by Mitch Kokai
Senior Political Analyst, John Locke Foundation
[T]he NFL is in deep trouble like never before.
In 2016, San Francisco 49ers quarterback Colin Kaepernick refused to stand for the national anthem. He claimed he was protesting the treatment of African Americans.
Kaepernick was an odd revolutionary. His mother is white, his father is an African American of Ghanaian-Nigerian ancestry, and he was raised by a middle-class white couple. Kaepernick’s only prior controversy was being accused by another player of using the N-word. He denied it but was still fined by the league.
Kaepernick’s rejection of “The Star-Spangled Banner” eventually spread throughout the NFL. Even though he was a backup quarterback, Kaepernick became a #Resistance idol. Soon he was a corporate ad man, pitching Nike sneakers.
Then game attendance fell. So did television viewership. Apparently, lots of fans had no desire to spend their Sundays watching 20-something multimillionaires lecture them that the American flag was not worth honoring.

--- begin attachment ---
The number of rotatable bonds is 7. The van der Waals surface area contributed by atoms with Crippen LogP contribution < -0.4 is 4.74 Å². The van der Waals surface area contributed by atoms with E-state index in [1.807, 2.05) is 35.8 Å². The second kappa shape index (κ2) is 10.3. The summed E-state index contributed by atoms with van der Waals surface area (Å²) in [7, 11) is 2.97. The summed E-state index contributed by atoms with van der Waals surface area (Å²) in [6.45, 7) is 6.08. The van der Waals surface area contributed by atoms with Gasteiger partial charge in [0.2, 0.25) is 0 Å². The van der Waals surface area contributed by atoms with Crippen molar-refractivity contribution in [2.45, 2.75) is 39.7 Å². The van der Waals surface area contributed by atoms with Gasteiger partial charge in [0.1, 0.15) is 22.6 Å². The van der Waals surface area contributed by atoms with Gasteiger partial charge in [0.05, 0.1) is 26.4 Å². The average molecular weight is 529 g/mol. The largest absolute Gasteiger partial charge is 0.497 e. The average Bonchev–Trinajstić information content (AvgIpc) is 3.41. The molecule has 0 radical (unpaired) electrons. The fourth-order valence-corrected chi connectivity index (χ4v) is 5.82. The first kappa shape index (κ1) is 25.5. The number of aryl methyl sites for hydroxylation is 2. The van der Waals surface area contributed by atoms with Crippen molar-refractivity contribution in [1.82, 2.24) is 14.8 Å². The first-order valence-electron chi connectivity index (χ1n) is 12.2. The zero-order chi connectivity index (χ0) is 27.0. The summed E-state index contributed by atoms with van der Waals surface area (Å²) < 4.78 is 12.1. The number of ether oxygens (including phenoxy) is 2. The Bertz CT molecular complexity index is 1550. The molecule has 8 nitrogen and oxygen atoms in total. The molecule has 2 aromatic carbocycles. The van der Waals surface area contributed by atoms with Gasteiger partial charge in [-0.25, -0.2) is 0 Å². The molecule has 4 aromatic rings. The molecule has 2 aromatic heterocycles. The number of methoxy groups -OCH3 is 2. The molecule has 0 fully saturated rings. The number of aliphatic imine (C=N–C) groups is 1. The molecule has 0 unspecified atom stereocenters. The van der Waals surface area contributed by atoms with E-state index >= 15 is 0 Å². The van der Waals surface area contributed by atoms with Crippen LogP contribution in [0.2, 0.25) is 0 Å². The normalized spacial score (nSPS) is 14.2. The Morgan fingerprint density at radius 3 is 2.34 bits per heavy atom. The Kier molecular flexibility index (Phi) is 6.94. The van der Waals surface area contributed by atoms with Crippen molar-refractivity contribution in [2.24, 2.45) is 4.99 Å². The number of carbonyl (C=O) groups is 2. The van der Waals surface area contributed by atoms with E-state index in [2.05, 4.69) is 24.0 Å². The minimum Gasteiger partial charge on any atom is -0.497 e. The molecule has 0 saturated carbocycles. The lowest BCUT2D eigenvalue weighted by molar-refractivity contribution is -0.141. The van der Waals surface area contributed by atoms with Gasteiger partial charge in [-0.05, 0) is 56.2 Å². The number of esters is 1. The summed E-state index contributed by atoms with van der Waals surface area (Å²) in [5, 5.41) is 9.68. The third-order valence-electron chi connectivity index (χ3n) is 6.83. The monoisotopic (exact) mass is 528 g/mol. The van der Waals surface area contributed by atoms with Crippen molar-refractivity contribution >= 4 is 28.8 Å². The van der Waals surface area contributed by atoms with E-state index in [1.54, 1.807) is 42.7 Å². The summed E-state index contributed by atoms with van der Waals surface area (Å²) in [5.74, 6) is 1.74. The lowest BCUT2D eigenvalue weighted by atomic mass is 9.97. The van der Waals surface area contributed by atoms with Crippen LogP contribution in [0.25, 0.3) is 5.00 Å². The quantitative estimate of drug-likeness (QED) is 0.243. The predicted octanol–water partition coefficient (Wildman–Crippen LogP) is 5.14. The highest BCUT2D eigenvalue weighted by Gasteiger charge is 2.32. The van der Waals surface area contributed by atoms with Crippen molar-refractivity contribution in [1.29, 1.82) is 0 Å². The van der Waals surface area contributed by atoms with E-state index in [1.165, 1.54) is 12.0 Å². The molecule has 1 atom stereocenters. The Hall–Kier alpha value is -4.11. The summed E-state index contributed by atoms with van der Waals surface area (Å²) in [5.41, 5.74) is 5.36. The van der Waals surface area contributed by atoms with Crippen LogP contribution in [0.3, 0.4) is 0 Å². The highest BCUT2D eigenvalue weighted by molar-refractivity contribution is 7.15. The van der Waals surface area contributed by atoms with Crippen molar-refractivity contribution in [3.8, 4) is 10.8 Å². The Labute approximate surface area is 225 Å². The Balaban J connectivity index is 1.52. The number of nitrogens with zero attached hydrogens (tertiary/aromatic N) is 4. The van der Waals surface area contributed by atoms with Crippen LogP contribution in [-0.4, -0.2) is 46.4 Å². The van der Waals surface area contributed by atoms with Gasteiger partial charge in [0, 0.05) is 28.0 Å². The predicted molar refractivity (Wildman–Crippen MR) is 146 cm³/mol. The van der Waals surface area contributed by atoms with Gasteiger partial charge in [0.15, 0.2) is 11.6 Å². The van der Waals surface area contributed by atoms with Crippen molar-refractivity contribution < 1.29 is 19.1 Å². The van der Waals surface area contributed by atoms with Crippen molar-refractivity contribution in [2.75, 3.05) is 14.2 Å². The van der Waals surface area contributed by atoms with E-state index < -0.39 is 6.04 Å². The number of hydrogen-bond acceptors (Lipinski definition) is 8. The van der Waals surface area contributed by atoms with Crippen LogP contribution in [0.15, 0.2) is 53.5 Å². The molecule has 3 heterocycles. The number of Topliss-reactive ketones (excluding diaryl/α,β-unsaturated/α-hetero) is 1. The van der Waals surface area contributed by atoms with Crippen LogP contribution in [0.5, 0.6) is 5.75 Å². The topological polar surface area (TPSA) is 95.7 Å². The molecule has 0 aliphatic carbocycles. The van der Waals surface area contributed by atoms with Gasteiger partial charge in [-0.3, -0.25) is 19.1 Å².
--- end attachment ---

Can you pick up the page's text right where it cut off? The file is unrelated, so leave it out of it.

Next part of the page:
In 2018, the league belatedly banned players from kneeling for the national anthem. By then, Kaepernick had left football and become a megaphone for even more corporate sponsors.
Now the NFL is in the news amid national protests and violence following the killing of George Floyd at the hands of police.
The inspirational song “Lift Every Voice and Sing” — also known as the black national anthem — will be played before every game of the first week of the season. The league is considering letting players wear protest insignia on their helmets or jerseys. NFL Commissioner Roger Goodell apologized to players for not listening to them about racism.
Yet the NFL capitulation poses fundamental problems for the league. It has now essentially green-lighted the sort of activism that has been eating away its profits in the past few years.